Pudge Rodriguez to make history

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Ivan Rodriguez is poised to tie Carlton Fisk’s all-time games-caught
mark tonight and, knees willing, break it tomorrow. Best of all, it’s
going to happen in Arlington, where his remarkable career got started.
That was a long time ago — his debut came a couple of weeks after I
graduated high school, and I’m an old man now — and Rodriguez’s long
career has the Houston Chronicle’s Jose De Jesus Ortiz, and others, recalling the career of one of the greatest catchers the game has ever seen:

As manager of the Kansas City Royals from 1995-97, [Bob] Boone actually predicted Rodriguez would break Fisk’s record.

“I’m proud of the fact I played the game right a long time,” Bob
Boone said. “You happen to get a record, that’s kind of neat, but it
really doesn’t affect my daily life. I can remember looking at Pudge
when I was managing Kansas City and thinking he would break the record.

“There’s an art form to not getting hurt. There’s a lot of
athleticism to not being hurt. We’d just look at each other, and I’d
think he was going to get the record. I just kind of smiled about it. I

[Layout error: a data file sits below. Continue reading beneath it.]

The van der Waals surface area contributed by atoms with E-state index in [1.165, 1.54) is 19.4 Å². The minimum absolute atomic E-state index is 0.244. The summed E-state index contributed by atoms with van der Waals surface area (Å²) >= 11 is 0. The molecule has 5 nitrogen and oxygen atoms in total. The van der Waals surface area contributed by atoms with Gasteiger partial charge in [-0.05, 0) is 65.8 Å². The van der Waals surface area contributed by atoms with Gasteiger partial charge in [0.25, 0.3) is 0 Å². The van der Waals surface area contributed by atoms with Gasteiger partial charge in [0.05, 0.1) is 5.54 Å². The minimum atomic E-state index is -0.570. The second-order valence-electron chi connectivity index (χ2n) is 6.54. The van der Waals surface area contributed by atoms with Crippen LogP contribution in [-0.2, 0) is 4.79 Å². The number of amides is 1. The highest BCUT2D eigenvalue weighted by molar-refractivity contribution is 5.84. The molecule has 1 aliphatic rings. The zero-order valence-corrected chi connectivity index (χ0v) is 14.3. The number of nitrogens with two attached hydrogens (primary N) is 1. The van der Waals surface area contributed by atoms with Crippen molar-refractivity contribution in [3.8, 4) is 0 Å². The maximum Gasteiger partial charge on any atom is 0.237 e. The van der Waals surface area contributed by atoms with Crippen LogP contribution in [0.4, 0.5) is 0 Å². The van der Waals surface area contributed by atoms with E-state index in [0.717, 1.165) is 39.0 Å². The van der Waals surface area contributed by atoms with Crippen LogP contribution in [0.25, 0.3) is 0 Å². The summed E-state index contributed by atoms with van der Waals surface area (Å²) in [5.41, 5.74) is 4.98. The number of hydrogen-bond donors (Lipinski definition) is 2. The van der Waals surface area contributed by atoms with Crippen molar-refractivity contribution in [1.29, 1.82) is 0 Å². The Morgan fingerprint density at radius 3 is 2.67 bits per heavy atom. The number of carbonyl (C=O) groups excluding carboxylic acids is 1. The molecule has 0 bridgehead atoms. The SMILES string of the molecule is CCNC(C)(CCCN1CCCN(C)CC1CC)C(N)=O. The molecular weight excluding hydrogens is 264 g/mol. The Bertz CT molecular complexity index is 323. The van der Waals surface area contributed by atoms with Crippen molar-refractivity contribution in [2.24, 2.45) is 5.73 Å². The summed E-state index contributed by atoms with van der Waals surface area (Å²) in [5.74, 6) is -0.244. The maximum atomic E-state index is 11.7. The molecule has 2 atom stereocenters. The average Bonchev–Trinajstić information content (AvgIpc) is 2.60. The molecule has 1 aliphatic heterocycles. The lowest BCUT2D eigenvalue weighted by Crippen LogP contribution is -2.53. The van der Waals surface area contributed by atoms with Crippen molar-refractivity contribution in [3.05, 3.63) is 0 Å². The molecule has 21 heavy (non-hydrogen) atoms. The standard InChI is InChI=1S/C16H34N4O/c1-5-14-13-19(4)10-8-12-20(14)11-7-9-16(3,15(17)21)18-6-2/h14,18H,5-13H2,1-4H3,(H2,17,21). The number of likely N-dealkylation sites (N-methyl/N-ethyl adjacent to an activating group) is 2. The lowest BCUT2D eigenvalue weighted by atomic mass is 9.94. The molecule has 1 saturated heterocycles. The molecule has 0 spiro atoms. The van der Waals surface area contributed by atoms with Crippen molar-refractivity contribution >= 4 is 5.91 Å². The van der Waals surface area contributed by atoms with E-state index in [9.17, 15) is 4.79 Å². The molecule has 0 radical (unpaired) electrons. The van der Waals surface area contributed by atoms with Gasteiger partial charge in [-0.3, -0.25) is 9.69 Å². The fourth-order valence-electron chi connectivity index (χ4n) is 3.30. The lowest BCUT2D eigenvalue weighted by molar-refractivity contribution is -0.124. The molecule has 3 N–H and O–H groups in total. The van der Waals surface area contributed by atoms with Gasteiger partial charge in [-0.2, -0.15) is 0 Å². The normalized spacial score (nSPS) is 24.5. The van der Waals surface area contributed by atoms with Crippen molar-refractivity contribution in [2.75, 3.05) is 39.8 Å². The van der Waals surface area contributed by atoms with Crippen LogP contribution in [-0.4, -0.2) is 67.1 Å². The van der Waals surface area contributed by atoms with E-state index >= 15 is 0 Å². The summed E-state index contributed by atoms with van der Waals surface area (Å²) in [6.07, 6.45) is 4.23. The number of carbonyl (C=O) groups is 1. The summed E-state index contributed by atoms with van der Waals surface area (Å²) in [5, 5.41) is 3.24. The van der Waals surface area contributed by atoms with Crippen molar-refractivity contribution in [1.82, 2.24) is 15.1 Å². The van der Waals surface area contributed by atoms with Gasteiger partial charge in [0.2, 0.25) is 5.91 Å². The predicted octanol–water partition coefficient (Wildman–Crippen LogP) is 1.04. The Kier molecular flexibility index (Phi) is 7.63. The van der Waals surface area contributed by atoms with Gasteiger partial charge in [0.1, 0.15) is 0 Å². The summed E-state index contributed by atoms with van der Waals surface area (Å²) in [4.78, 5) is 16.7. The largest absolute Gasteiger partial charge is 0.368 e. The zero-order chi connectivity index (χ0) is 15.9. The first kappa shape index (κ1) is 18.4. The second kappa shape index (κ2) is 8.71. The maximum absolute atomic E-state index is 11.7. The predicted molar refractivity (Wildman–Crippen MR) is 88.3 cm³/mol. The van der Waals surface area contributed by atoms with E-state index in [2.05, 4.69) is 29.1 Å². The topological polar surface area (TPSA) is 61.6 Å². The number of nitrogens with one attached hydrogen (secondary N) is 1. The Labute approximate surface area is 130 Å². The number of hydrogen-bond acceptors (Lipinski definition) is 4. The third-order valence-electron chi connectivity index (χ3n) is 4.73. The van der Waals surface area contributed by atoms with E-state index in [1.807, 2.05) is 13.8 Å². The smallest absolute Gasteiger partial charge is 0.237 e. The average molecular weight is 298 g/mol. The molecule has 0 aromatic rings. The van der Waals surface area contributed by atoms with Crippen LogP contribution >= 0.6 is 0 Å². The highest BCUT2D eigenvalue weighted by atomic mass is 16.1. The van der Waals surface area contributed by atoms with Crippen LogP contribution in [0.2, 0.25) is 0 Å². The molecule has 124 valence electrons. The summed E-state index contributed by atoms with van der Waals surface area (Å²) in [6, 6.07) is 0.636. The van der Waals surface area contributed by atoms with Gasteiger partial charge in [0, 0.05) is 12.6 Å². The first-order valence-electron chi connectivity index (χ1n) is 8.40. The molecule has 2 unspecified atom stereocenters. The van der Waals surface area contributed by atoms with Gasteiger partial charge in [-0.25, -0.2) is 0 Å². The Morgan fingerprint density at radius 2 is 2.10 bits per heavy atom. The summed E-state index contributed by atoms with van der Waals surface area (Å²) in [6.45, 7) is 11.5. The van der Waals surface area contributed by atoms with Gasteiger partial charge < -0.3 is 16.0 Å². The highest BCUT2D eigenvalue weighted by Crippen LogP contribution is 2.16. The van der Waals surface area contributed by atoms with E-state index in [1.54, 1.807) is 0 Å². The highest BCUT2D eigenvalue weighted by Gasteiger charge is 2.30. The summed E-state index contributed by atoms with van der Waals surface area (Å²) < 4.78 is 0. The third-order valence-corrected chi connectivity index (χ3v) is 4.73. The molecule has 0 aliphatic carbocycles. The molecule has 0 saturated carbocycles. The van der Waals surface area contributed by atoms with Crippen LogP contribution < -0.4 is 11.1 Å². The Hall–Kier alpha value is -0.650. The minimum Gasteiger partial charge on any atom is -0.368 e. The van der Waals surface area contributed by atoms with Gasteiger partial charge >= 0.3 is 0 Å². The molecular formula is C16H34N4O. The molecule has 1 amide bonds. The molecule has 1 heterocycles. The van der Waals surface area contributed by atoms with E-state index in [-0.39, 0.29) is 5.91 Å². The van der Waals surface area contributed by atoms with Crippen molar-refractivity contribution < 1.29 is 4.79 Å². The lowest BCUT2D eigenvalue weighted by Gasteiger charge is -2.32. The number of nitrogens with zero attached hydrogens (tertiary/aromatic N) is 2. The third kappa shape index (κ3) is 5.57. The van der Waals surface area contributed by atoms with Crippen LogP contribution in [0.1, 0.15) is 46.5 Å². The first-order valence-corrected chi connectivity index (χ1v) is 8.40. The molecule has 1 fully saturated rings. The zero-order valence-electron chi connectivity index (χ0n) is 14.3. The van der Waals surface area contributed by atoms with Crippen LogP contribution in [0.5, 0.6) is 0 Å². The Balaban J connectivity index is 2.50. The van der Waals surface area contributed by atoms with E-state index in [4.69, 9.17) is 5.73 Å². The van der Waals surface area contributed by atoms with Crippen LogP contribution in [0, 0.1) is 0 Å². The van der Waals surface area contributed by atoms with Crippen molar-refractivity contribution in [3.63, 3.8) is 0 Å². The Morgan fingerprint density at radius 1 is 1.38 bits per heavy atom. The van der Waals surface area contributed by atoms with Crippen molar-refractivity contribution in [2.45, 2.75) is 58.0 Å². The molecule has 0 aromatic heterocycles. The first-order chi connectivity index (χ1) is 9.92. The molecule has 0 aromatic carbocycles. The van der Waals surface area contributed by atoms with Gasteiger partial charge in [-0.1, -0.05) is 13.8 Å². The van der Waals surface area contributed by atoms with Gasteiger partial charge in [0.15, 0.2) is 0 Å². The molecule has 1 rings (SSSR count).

think he’s a great player. I’ve been a fan of his a long time. The
combination of offense and defense he’s brought to the game has been
amazing.”

Is Boone genuinely admirable, or is his use of the phrase “played the
game right,” code for steroids in this case as it is in most other
cases in which it’s employed? I suppose there’s no escaping that
subject with Rodriguez since Jose Canseco claims in his book to have
educated him (along with Rafael Palmeiro and Juan Gonzalez) about
steroids when they were teammates in Texas. He also claims to have
acquired steroids on behalf of Rodriguez and to have personally
injected him. Given Canseco’s track record on these things, there’s
something more than an Ibanezeseque case to be made against Pudge on
this count.

But you know what? I don’t care. I’m not sure how everyone else
approaches this issue, but I’ve taken to making rough guesses about how
a PED-implicated player might have performed without the drugs, and
then determining whether he still seems like a Hall of Famer
afterwards. No, I’m not doing stats here nor do I claim to even be